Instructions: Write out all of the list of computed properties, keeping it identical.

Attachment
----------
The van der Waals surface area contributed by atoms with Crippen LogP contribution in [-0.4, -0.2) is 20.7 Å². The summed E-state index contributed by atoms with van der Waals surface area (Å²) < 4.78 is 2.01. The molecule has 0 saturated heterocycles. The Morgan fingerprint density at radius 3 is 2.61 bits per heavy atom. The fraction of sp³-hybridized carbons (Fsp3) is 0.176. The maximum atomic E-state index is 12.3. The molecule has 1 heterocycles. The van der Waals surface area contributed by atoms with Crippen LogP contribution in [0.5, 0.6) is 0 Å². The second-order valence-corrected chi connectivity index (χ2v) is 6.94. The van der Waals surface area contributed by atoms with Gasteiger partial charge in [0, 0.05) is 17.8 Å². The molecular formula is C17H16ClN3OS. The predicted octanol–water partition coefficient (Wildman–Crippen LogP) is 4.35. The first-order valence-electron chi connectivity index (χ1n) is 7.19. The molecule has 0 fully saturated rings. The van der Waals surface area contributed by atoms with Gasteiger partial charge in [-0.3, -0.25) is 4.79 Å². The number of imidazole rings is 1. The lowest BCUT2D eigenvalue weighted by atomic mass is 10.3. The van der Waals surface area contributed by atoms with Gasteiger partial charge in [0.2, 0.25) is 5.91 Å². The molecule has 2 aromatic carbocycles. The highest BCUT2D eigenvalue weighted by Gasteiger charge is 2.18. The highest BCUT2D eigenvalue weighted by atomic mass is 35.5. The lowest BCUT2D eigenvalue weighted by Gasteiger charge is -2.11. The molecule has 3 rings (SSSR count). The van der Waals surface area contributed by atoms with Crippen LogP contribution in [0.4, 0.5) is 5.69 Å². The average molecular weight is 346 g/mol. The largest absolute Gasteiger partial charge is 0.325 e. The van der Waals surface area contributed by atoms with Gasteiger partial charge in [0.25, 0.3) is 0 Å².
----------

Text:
The van der Waals surface area contributed by atoms with Crippen LogP contribution in [-0.4, -0.2) is 20.7 Å². The summed E-state index contributed by atoms with van der Waals surface area (Å²) < 4.78 is 2.01. The molecule has 0 saturated heterocycles. The Morgan fingerprint density at radius 3 is 2.61 bits per heavy atom. The fraction of sp³-hybridized carbons (Fsp3) is 0.176. The maximum atomic E-state index is 12.3. The molecule has 1 heterocycles. The van der Waals surface area contributed by atoms with Crippen LogP contribution in [0.5, 0.6) is 0 Å². The second-order valence-corrected chi connectivity index (χ2v) is 6.94. The van der Waals surface area contributed by atoms with Gasteiger partial charge in [0, 0.05) is 17.8 Å². The molecular formula is C17H16ClN3OS. The predicted octanol–water partition coefficient (Wildman–Crippen LogP) is 4.35. The first-order valence-electron chi connectivity index (χ1n) is 7.19. The molecule has 0 fully saturated rings. The van der Waals surface area contributed by atoms with Gasteiger partial charge in [-0.3, -0.25) is 4.79 Å². The number of imidazole rings is 1. The lowest BCUT2D eigenvalue weighted by atomic mass is 10.3. The van der Waals surface area contributed by atoms with Gasteiger partial charge in [0.2, 0.25) is 5.91 Å². The molecule has 2 aromatic carbocycles. The highest BCUT2D eigenvalue weighted by Gasteiger charge is 2.18. The highest BCUT2D eigenvalue weighted by atomic mass is 35.5. The lowest BCUT2D eigenvalue weighted by Gasteiger charge is -2.11. The molecule has 3 rings (SSSR count). The van der Waals surface area contributed by atoms with Crippen LogP contribution in [0.4, 0.5) is 5.69 Å². The average molecular weight is 346 g/mol. The largest absolute Gasteiger partial charge is 0.325 e. The van der Waals surface area contributed by atoms with Gasteiger partial charge in [0.25, 0.3) is 0 Å².